AskDefine | Define accountant

Dictionary Definition

accountant n : someone who maintains and audits business accounts [syn: comptroller, controller]

User Contributed Dictionary

English

Etymology

Compare French accomptant, Old French acontant, present participle

Pronunciation

  • /əˈkaʊntənt/

Noun

  1. One who renders account; one accountable.
  2. A reckoner, or someone who maintains financial matters for a person(s)
  3. One who is skilled in, keeps, or adjusts, accounts; an officer in a public office, who has charge of the accounts.
  4. One who's profession includes organizing, maintaining and auditing the records of another. The records are usually but not always financial records.

Translations

one who renders account; one accountable
a reckoner, or someone who maintains financial matters for a person(s)
  • Arabic: (muħāsib)
  • Dutch: boekhouder
  • Finnish: kirjanpitäjä
  • Greek: λογιστής (logistís), λογίστρια (logístria)
  • Japanese: 会計士 (kaikeishi)
one who is skilled in, keeps, or adjusts, accounts
  • Arabic: (muħāsib)
  • Czech: účetní
  • Dutch: boekhouder
  • Greek: λογιστής (logistís), λογίστρια (logístria)
  • Japanese: (, kaikei gakari), (, keiri tantōsha)
one who's profession includes organizing, maintaining and auditing the records of another

Derived terms

  • Accountant general: the head or superintending accountant in certain public offices. Also, formerly, an officer in the English court of chancery who received the moneys paid into the court, and deposited them in the Bank of England

Adjective

  1. obsolete Shakespearian accountable

Extensive Definition

or Qualified Accountant, or Professional Accountant, is a certified accountancy and financial expert in the jurisdiction of many countries. Such as other legally-restricted professions including medical doctors and lawyers, different countries have their own training and examination systems to maintain the practice quality and restrict the number of qualified accountants in their jurisdictions.
Accountants originally worked only in public practice, selling advice and services to other individuals and businesses, but today, in addition, many work within private corporations, the financial industry and various government bodies.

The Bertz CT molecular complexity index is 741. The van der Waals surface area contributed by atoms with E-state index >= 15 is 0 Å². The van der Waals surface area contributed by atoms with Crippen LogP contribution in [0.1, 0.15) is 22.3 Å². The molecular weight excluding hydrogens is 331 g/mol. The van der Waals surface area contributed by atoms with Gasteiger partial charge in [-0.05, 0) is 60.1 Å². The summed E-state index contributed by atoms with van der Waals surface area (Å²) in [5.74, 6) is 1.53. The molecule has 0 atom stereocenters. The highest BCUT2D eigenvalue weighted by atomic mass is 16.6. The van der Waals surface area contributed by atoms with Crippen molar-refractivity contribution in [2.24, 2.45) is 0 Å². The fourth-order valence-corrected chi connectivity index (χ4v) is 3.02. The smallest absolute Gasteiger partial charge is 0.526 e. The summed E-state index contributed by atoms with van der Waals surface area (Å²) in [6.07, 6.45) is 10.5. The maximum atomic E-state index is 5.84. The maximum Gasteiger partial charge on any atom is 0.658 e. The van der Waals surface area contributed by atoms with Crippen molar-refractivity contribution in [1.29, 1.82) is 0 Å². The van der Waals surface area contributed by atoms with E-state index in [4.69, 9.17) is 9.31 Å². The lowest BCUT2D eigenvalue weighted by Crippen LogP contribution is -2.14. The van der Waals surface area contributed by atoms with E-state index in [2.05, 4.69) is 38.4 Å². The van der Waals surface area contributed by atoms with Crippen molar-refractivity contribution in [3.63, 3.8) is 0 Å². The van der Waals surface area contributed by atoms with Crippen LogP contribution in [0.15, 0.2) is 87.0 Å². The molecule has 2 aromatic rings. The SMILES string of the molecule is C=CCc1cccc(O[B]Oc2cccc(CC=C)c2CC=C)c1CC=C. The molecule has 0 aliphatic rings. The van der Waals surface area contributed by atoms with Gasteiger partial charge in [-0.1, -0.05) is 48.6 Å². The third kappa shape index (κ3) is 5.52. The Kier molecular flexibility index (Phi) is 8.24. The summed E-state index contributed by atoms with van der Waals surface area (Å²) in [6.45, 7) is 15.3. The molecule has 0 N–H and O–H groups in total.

Accountancy is the measurement, disclosure or provision of assurance about financial information that helps managers, investors, tax authorities and other decision makers make resource allocation decisions.
Practitioners of accountancy are known as accountants. There are many professional bodies for accountants throughout the world, some of them are legally recognized in their jurisdictions. Such as British qualified accountants including Chartered Certified Accountant (ACCA or FCCA), Chartered Accountant (CA, ACA or FCA), International Accountant (FAIA or AAIA), Chartered Management Accountant (ACMA or FCMA), Canadian qualified accountants such as Chartered Accountants, Certified Management Accountants, Certified General Accountants and Registered Public Accountants (CA, CMA, CGA or RPA)as well as American qualified accountants such as Certified Public Accountant (CPA).
The Certified Management Accountant (CMA) designation is unusual in the United States in that it does not have a statutory basis. However it is accepted by industry and by its peer associations. In Canada the Canadian CMA designation is recognised under provincial/territorial legislation.

Accountancy qualifications and regulation

The requirements for entry in the profession of accounting vary from country to country.
Accountants may be licensed by a variety of organizations, such as the Association of Chartered Certified Accountants (ACCA) and Institute of Chartered Accountants, and are recognized by titles such as Chartered Certified Accountant, Chartered Accountant, Certified Public Accountant, Certified Management Accountant, Certified General Accountant and Certified Practicing Accountant. Many countries recognize two or more accounting bodies. There is, however, no legal requirement for an accountant to be a paid-up member of one of the many Institutes and other bodies which are effectively a form of professional trade union. Unlike the Law Society, which can legally stop a solicitor from practicing, accountancy institutes do not have such authority. Generally, certain specialized areas of accountancy such as auditing and insolvency are tightly regulated.

Commonwealth of Nations

In the United Kingdom, Canada, Australia and several other Commonwealth of Nations countries, the equivalents of Certified Public Accountant (CPA) include Chartered Certified Accountant (ACCA), Chartered Accountant (CA or ACA), Chartered Management Accountant, International Accountant, Certified Public Accountant (CPA - Ireland and CPA - Hong Kong), Certified General Accountant (CGA - Canada), and Certified Practicing Accountant (CPA - Australia).